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Cameron insists AV will be costly to taxpayers and says UK can't afford Pakistan to be taken over by extremists

By Tim Montgomerie

Politicians all across the country of every colour probably enjoyed the Prime Minister's interview on Today. So many have been monstered by John Humphrys over the years and it was good to hear a politician hitting back. Asked about AV Mr Humphrys didn't seem to understand how and when voters' second preferences were counted. He also seemed to imply that elections in the USA weren't conducted under First Past The Post. Mr Cameron enjoyed pointing out both of his interviewer's errors.

In the interview the Prime Minister trod a careful line - distinguishing between his own No2AV campaign - run 100% by Tory HQ - and the independent, cross-party No campaign. Mr Cameron said that he wasn't responsible for the output of the operation overseen by Matthew Elliott (which has drawn such bitter criticism from Liberal Democrats) but he also declined to disown the No campaign's claims about the cost of a change to the voting system. He said that counting machines probably were likely and defended the poster campaigns that have suggested AV might cost up to £250 million.

He repeated his arguments in favour of FPTP. It was a simple, fair and decisive system where the candidates with the most votes win.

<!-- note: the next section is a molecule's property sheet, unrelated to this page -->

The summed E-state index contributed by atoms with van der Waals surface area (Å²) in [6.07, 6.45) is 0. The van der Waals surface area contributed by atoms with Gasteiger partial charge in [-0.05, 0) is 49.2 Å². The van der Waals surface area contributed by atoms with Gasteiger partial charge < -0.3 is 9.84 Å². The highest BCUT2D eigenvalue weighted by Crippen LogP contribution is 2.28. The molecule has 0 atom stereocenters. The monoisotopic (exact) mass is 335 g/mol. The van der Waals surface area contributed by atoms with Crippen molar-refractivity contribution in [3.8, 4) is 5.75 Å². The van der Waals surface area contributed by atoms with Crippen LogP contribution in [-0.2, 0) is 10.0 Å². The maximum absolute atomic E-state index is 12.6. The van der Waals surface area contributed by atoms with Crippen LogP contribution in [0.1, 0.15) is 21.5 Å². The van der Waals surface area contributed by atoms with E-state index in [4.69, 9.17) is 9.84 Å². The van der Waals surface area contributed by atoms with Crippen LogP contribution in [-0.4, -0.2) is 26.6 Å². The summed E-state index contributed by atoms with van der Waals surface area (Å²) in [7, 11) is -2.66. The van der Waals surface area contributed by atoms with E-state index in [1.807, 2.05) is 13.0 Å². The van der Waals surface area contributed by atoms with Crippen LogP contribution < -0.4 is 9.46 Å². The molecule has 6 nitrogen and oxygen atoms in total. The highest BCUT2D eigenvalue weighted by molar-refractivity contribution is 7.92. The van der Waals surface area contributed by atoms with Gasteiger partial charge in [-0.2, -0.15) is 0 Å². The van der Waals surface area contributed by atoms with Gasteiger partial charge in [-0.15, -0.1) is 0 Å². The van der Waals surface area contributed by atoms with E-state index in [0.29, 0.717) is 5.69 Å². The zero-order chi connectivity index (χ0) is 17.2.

The other big theme of the interview was Pakistan. The Prime Minister insisted that it was in Britain's interests to continue to back the democratic forces inside the country who were fighting terrorism. He argued that Pakistan had suffered more at the hands of terrorism than almost any other country on earth. Yes, there were questions to be asked about how bin Laden's base was not known to Pakistan's security services but Britain would not turn its back on the country. If we give up, he said, we'll leave a nuclear power that could be taken over by instability and extremism.

Asked about his "calm down dear" remark at last week's PMQs he said that people needed to get a sense of humour.

Clegg DPM Earlier on the programme Nick Clegg had been interviewed. He admitted that the Coalition was moving into a new phase. He said it was important in the first year of Coalition that the two governing parties showed real unity but that the parties were seperate and would remain separate and there would be more distinctive positioning in the future.

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